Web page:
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Showing posts from May 25, 2016

Power at Pentecost

Power at Pentecost

Excerpt


This event on Pentecost begins in a house where the disciples were “all together” (v. 1).8 It is not made clear whether this is the same location as the “upper room” where the Last Supper was eaten, or where the disciples were staying (cf. 1:13). There is some interesting evidence of the validity of the tradition that the place on Mount Zion is now known as the Cenacle was the location where the earliest Christians met and that it quickly became a holy site, a place for ongoing Christian worship. Somewhere along the line, the event migrates to the temple precincts, the only place such a crowd could or would likely be congregated, but Luke does not explain the sequence, only the events.


Witherington, Ben, III. The Acts of the Apostles: A Socio-Rhetorical Commentary. Grand Rapids, MI: Wm. B. Eerdmans Publishing Co., 1998. Print.

Yarmuk Valley and Hammat Gader

Yarmuk Valley and Hammat Gader


Remember the Height from which You have Fallen

Remember the Height from which You have Fallen

Excerpt


The Ephesians were first reminded to remember the height from which you have fallen! They were told to repent and to return to the love they had left. Similar exhortations concerning the need for a deep love for God are frequently found in the New Testament (Matt. 22:37; Mark 12:30; Luke 10:27;John 14:15, 21, 23; 21:15-16; James 2:5; 1 Peter 1:8). Christ stated that one’s love for God should be greater than his love for his closest relatives, including his father, mother, son, and daughter (Matt. 10:37). Paul added that love for God should even be above one’s love for his or her mate (1 Cor. 7:32-35). In calling the Ephesian believers to repentance Christ was asking them to change their attitude as well as their affections. They were to continue their service not simply because it was right but because they loved Christ. He warned them that if they did not respond, the light of their witness in Ephesus would be extinguished: I will …

Connect the Testaments

May 25: Longing and Being
1 Chronicles 16:1–17:27; 2 Timothy 1:3–18; Psalm 84:1–12

The general sense of what worship “is” is widely known, but the specifics of what it means are a little vague. Aside from obedience (i.e., avoiding sin and following what God asks of us), there are specific ways to show God admiration. In 1 Chronicles, during David’s many great acts, we get a glimpse into ancient worship practices that are still applicable today. We know that the biblical “editors” favored these practices because they would later ascribe countless psalms to David. His way of worship was deemed “the way to worship.”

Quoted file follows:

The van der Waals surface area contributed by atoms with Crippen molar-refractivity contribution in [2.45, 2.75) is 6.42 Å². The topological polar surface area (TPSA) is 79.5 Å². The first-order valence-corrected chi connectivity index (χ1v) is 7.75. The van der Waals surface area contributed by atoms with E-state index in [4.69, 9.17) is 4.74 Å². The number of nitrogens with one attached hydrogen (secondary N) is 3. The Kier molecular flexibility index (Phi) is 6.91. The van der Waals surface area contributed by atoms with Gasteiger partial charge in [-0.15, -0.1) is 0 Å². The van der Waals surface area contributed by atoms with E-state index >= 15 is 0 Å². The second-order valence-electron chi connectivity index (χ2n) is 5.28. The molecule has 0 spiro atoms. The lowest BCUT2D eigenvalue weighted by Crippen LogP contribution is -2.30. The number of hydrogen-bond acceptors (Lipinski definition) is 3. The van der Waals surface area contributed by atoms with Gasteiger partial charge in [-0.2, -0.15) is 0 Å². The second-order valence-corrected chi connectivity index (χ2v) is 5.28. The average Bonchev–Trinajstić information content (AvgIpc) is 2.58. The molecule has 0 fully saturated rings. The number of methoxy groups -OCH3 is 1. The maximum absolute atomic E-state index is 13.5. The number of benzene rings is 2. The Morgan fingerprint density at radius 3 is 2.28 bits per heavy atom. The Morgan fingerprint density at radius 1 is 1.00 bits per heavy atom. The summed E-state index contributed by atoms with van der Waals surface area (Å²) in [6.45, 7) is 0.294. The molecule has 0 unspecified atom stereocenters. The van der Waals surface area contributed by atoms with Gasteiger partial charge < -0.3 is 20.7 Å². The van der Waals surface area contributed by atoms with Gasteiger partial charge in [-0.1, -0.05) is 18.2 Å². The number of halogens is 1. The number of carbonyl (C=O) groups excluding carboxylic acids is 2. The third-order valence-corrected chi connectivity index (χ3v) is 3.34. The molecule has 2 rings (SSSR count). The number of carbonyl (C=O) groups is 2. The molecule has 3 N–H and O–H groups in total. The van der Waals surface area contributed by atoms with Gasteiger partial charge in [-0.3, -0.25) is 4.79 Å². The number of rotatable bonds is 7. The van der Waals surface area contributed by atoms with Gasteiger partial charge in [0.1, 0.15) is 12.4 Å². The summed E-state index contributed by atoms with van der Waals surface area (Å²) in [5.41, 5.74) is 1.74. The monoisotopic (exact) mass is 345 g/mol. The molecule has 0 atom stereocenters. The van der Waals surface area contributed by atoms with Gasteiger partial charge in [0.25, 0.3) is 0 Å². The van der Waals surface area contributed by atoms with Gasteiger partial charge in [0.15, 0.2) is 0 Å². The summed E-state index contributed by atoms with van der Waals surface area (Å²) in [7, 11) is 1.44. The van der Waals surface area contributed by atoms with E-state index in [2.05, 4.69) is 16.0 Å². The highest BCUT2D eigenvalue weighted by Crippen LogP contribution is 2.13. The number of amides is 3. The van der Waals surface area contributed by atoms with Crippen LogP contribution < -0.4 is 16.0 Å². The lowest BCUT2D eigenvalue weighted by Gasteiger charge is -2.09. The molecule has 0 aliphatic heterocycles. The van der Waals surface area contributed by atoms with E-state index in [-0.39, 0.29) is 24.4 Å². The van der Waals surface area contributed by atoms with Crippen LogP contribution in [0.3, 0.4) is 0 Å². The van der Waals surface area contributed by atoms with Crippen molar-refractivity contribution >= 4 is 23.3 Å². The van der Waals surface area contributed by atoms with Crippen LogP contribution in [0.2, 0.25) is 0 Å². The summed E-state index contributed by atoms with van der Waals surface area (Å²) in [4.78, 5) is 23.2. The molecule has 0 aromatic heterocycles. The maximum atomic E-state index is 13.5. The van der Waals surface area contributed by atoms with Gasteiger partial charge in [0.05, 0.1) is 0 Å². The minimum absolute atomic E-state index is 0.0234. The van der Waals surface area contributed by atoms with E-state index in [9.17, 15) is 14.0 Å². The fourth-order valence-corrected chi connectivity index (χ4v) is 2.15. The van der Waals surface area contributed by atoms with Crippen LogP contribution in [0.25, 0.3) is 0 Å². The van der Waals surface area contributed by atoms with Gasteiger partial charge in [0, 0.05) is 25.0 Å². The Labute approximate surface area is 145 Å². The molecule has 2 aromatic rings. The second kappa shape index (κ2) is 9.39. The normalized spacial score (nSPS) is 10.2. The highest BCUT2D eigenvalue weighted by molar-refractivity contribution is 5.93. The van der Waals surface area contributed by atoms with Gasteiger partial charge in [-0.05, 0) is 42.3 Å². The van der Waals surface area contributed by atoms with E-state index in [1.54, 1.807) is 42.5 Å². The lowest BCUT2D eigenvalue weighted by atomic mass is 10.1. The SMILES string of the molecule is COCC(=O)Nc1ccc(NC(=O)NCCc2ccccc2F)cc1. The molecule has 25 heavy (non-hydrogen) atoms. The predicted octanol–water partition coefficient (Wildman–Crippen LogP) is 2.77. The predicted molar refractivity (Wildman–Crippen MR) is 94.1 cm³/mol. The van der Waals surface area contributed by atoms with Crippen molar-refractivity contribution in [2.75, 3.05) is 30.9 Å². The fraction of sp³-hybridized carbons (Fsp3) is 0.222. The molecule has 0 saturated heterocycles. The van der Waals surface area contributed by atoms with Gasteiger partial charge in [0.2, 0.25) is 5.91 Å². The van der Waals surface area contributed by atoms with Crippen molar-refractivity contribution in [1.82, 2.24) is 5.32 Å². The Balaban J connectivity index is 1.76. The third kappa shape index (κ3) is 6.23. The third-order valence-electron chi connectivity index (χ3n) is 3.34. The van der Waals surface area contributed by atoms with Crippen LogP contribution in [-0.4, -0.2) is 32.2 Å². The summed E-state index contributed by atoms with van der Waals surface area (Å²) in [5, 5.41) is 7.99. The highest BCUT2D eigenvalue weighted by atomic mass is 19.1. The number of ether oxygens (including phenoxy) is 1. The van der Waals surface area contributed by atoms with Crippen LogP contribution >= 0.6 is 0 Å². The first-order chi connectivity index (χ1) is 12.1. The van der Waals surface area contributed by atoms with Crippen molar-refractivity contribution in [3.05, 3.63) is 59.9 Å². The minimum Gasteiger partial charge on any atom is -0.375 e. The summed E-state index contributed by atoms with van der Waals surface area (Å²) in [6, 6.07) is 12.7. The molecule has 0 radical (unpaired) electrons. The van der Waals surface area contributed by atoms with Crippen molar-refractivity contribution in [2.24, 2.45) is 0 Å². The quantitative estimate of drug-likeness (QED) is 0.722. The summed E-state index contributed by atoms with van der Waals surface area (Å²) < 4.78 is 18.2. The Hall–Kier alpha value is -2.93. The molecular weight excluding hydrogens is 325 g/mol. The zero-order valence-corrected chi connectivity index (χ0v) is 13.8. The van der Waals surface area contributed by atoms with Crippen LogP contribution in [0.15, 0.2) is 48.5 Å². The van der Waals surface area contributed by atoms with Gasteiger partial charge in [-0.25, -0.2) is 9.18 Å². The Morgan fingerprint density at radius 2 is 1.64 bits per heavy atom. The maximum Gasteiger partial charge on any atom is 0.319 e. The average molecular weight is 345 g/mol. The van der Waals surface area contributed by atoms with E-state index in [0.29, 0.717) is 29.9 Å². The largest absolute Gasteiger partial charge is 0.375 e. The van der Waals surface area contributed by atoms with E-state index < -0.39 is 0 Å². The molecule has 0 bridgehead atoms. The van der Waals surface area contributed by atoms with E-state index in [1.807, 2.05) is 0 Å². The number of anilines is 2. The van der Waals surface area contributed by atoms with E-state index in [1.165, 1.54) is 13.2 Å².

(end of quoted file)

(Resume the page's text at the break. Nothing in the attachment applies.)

After David and his comrades journey to Obed-Edom to bring back the ark of the covenant—the symbol of Yahweh’s provision and advocacy for His people—David appoints “some of the Levites as ministers before the ark of Yahweh” (1 Chr 16:4). The Levites, the tribe designated as religious teachers, are first to “invoke” Yahweh (call upon Him). They are then to do what should be nat…

Morning and Evening

Morning, May 25                                        Go To Evening Reading
         “Forsake me not, O Lord.”  —Psalm 38:21
Frequently we pray that God would not forsake us in the hour of trial and temptation, but we too much forget that we have need to use this prayer at all times. There is no moment of our life, however holy, in which we can do without his constant upholding. Whether in light or in darkness, in communion or in temptation, we alike need the prayer, “Forsake me not, O Lord.” “Hold thou me up, and I shall be safe.” A little child, while learning to walk, always needs the nurse’s aid. The ship left by the pilot drifts at once from her course. We cannot do without continued aid from above; let it then be your prayer to-day, “Forsake me not. Father, forsake not thy child, lest he fall by the hand of the enemy. Shepherd, forsake not thy lamb, lest he wander from the safety of the fold. Great Husbandman, forsake not thy plant, lest it wither and die. ‘Forsake me not, O Lor…

My Utmost for His Highest

May 25th

The test of self-interest



If thou wilt take the left hand, then I will go to the right; or if thou depart to the right hand, then I will go to the left. Genesis 13:9.

As soon as you begin to live the life of faith in God, fascinating and luxurious prospects will open up before you, and these things are yours by right; but if you are living the life of faith you will exercise your right to waive your rights, and let God choose for you. God sometimes allows you to get into a place of testing where your own welfare would be the right and proper thing to consider if you were not living a life of faith; but if you are, you will joyfully waive your right and leave God to choose for you. This is the discipline by means of which the natural is transformed into the spiritual by obedience to the voice of God.
Whenever right is made the guidance in the life, it will blunt the spiritual insight. The great enemy of the life of faith in God is not sin, but the good which is not good enoug…

Thoughts for the Quiet Hour

May 25

  If we suffer we shall also reign with him
2 Tim. 2:12
The highest bidder for the crown of glory is the lowliest wearer of the cross of self-denial.

A. J. Gordon

Hardman, Samuel G., and Dwight Lyman Moody. Thoughts for the Quiet Hour. Willow Grove, PA: Woodlawn Electronic Publishing, 1997. Print.